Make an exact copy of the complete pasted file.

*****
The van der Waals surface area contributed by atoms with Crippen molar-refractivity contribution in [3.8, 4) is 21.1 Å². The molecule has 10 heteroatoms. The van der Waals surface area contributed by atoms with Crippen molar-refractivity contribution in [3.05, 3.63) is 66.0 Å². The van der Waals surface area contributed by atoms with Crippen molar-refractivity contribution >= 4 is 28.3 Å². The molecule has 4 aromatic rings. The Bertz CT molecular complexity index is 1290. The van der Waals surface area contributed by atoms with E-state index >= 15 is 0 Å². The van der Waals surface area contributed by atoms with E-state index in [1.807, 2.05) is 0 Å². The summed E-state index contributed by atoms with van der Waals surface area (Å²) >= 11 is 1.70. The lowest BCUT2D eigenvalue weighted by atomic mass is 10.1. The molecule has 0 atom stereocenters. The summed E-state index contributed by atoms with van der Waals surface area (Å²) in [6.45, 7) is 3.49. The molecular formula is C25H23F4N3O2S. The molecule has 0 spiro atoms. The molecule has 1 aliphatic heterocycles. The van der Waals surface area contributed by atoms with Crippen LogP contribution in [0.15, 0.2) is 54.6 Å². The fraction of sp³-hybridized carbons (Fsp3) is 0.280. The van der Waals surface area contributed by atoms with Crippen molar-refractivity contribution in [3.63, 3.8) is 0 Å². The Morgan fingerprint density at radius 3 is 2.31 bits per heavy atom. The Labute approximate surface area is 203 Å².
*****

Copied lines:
The van der Waals surface area contributed by atoms with Crippen molar-refractivity contribution in [3.8, 4) is 21.1 Å². The molecule has 10 heteroatoms. The van der Waals surface area contributed by atoms with Crippen molar-refractivity contribution in [3.05, 3.63) is 66.0 Å². The van der Waals surface area contributed by atoms with Crippen molar-refractivity contribution >= 4 is 28.3 Å². The molecule has 4 aromatic rings. The Bertz CT molecular complexity index is 1290. The van der Waals surface area contributed by atoms with E-state index >= 15 is 0 Å². The van der Waals surface area contributed by atoms with E-state index in [1.807, 2.05) is 0 Å². The summed E-state index contributed by atoms with van der Waals surface area (Å²) >= 11 is 1.70. The lowest BCUT2D eigenvalue weighted by atomic mass is 10.1. The molecule has 0 atom stereocenters. The summed E-state index contributed by atoms with van der Waals surface area (Å²) in [6.45, 7) is 3.49. The molecular formula is C25H23F4N3O2S. The molecule has 0 spiro atoms. The molecule has 1 aliphatic heterocycles. The van der Waals surface area contributed by atoms with Crippen LogP contribution in [0.15, 0.2) is 54.6 Å². The fraction of sp³-hybridized carbons (Fsp3) is 0.280. The van der Waals surface area contributed by atoms with Crippen molar-refractivity contribution in [3.63, 3.8) is 0 Å². The Morgan fingerprint density at radius 3 is 2.31 bits per heavy atom. The Labute approximate surface area is 203 Å².